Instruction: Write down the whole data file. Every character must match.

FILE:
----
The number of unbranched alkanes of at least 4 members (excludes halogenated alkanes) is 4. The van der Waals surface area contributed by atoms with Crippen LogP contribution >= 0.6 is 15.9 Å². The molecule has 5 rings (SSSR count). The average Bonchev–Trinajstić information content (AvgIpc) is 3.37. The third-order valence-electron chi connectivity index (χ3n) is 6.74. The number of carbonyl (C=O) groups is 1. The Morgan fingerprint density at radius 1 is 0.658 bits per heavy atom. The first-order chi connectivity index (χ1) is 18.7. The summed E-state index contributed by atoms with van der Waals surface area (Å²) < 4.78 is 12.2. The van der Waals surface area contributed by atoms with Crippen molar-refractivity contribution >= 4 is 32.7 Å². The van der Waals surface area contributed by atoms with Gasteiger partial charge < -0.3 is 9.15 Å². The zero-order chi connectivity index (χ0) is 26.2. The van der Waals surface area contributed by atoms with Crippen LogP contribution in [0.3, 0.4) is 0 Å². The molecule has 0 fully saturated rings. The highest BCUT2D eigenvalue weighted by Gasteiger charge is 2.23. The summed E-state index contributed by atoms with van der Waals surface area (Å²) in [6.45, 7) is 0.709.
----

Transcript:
The number of unbranched alkanes of at least 4 members (excludes halogenated alkanes) is 4. The van der Waals surface area contributed by atoms with Crippen LogP contribution >= 0.6 is 15.9 Å². The molecule has 5 rings (SSSR count). The average Bonchev–Trinajstić information content (AvgIpc) is 3.37. The third-order valence-electron chi connectivity index (χ3n) is 6.74. The number of carbonyl (C=O) groups is 1. The Morgan fingerprint density at radius 1 is 0.658 bits per heavy atom. The first-order chi connectivity index (χ1) is 18.7. The summed E-state index contributed by atoms with van der Waals surface area (Å²) < 4.78 is 12.2. The van der Waals surface area contributed by atoms with Crippen molar-refractivity contribution >= 4 is 32.7 Å². The van der Waals surface area contributed by atoms with Gasteiger partial charge < -0.3 is 9.15 Å². The zero-order chi connectivity index (χ0) is 26.2. The van der Waals surface area contributed by atoms with Crippen LogP contribution in [0.3, 0.4) is 0 Å². The molecule has 0 fully saturated rings. The highest BCUT2D eigenvalue weighted by Gasteiger charge is 2.23. The summed E-state index contributed by atoms with van der Waals surface area (Å²) in [6.45, 7) is 0.709.